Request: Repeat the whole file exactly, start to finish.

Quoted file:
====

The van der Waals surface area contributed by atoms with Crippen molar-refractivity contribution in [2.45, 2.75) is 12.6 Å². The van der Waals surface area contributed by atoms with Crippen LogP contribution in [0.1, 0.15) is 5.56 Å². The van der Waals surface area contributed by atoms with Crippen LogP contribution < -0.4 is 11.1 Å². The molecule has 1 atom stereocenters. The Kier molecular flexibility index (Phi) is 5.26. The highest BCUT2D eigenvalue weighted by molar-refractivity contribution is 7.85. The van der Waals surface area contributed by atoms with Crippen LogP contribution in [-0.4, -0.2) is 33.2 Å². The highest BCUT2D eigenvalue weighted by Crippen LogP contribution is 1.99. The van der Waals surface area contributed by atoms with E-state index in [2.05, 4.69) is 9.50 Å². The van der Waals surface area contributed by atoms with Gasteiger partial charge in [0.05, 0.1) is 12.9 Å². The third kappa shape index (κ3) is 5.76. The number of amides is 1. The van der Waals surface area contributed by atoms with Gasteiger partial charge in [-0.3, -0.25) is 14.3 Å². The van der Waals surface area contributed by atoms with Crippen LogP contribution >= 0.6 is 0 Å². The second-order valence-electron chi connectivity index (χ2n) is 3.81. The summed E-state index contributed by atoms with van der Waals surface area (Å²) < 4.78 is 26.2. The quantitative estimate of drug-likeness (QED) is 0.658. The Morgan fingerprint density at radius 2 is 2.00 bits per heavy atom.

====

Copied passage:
The van der Waals surface area contributed by atoms with Crippen molar-refractivity contribution in [2.45, 2.75) is 12.6 Å². The van der Waals surface area contributed by atoms with Crippen LogP contribution in [0.1, 0.15) is 5.56 Å². The van der Waals surface area contributed by atoms with Crippen LogP contribution < -0.4 is 11.1 Å². The molecule has 1 atom stereocenters. The Kier molecular flexibility index (Phi) is 5.26. The highest BCUT2D eigenvalue weighted by molar-refractivity contribution is 7.85. The van der Waals surface area contributed by atoms with Crippen LogP contribution in [-0.4, -0.2) is 33.2 Å². The highest BCUT2D eigenvalue weighted by Crippen LogP contribution is 1.99. The van der Waals surface area contributed by atoms with E-state index in [2.05, 4.69) is 9.50 Å². The van der Waals surface area contributed by atoms with Gasteiger partial charge in [0.05, 0.1) is 12.9 Å². The third kappa shape index (κ3) is 5.76. The number of amides is 1. The van der Waals surface area contributed by atoms with Gasteiger partial charge in [-0.3, -0.25) is 14.3 Å². The van der Waals surface area contributed by atoms with Crippen LogP contribution >= 0.6 is 0 Å². The second-order valence-electron chi connectivity index (χ2n) is 3.81. The summed E-state index contributed by atoms with van der Waals surface area (Å²) < 4.78 is 26.2. The quantitative estimate of drug-likeness (QED) is 0.658. The Morgan fingerprint density at radius 2 is 2.00 bits per heavy atom.